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Some Raleigh homeowners feel safe with pine straw

Posted April 1, 2010

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— Pine straw has been cited as a contributing factor in several fires in Raleigh and the city council is expected to consider an ordinance next week that would limit its use in close proximity to buildings. Still, some local homeowners say they feel safe using the product.

Carolyn Allen, of Raleigh, said she has always used pine straw in her garden.

“I do not like mulch up against my house because that can cause termites,” Allen said Thursday.

Pine straw Raleigh homeowners feel safe with pine straw

The Raleigh Fire Department recommended Wednesday that the city pass an ordinance “prohibiting the use of pine straw within 10 feet of any combustible structure” in light of the fire that displaced 11 people from the 200 block of Armadale Lane, in the Highland Creek subdivision. Exceptions to the recommendation would include oneand two-family homes.

Raleigh Mayor Charles Meekersaid he plans to ask the city council for an ordinance to keep pine straw 20 to 30 feet from buildings, including single-family homes. The council is to take up the issue at its meeting next Tuesday.

“I think 20 to 30 feet is excessive,” said Ronnie Horne, vice president of Commercial Pine Straw in Raleigh.

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Horne, who is a member of the Pine Needles Producers Association, supports the fire marshal's recommendation specifically addressing pine straw near structures with a combustible exterior surface.

“But for all the other properties (made of) concrete, brick and hardiplank, all those materials, it’s not an issue,” Horne said.

Pat Law said she uses mulch for her flowerbeds and a strip of pine straw near her brick home. Law said she wouldn’t feel as safe having pine straw if her home were made of siding.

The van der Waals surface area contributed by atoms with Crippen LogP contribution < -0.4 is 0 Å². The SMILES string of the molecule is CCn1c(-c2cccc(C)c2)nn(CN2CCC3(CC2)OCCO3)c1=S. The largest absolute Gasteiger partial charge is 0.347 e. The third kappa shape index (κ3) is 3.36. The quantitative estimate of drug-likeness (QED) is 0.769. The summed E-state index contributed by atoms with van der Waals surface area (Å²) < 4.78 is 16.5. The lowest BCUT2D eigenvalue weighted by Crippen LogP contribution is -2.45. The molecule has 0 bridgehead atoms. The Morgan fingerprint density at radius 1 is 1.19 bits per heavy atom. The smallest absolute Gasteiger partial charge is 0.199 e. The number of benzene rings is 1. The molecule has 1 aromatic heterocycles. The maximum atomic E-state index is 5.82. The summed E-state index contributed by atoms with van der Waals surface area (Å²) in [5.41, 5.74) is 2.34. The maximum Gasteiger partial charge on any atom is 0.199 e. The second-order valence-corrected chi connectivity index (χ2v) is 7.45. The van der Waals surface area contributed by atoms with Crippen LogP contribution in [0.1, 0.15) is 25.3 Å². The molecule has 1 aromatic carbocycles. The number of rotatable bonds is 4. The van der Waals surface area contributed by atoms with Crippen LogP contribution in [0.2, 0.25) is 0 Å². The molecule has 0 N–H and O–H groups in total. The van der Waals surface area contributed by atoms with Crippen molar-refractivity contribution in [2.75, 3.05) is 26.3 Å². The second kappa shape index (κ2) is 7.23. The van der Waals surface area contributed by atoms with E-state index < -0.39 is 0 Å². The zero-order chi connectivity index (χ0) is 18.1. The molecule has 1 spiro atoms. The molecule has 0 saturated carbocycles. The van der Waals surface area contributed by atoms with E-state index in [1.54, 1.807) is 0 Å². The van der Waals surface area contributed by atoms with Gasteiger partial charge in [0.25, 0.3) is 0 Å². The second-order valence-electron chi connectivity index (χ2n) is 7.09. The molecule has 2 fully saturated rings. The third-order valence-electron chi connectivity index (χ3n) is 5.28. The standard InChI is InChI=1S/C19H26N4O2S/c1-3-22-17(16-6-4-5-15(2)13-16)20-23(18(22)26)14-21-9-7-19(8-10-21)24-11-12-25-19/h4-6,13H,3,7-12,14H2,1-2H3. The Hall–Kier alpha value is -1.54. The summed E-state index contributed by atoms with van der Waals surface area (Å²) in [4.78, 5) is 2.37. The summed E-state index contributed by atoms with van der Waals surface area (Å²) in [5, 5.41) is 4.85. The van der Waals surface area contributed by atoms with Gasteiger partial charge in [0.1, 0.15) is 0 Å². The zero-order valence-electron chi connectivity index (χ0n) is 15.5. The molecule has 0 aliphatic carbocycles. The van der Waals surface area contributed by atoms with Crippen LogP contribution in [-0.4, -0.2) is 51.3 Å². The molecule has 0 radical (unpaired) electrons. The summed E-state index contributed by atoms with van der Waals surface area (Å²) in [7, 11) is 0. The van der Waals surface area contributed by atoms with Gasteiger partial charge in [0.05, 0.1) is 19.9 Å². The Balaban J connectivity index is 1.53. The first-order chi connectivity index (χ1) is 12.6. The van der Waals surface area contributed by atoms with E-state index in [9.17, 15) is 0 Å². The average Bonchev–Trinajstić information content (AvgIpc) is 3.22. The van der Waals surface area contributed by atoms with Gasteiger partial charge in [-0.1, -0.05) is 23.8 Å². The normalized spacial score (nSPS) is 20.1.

Allen said she doesn’t have any concerns with pine straw up against her brick home either. She plans to replenish in the fall and hopes she'll still be able to.

“I’d hate to see them do that (prohibit where pine straw can be placed), especially with so many people using it,” she said.

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  • dougdeep Apr 1, 2010

    Does pinestraw suddenly burst into flames? Does it combust on its own?

    What's the real cause of these fires? Cigarettes? Unattended grills? Fire pits?

  • theartistformerlyknownasspeedy Apr 1, 2010

    Termites don't eat pine bark mulch or nuggets either.

  • Frank Downtown Apr 1, 2010

    Its the smokers and the people who burn their garbage and limbs who scare me!!

  • Mitch Apr 1, 2010

    The implication of the headline is that most residents don't feel safe with pinestraw. How is it I took one journalism class in high school and I notice this, yet there it is in black and white?

  • EverythingTicksMeOff Apr 1, 2010

    Wow, two fires in 50 years and now we are going to get all worried. Sigh. I just burned a bunch of old bills and bank statements on a bed of pine straw. The fire didn't spread beyond the original perimeter of the fire. It really makes you wonder if the fire department should have paid more attention to the pinestraw and let the fire spread themselves. This is nuts....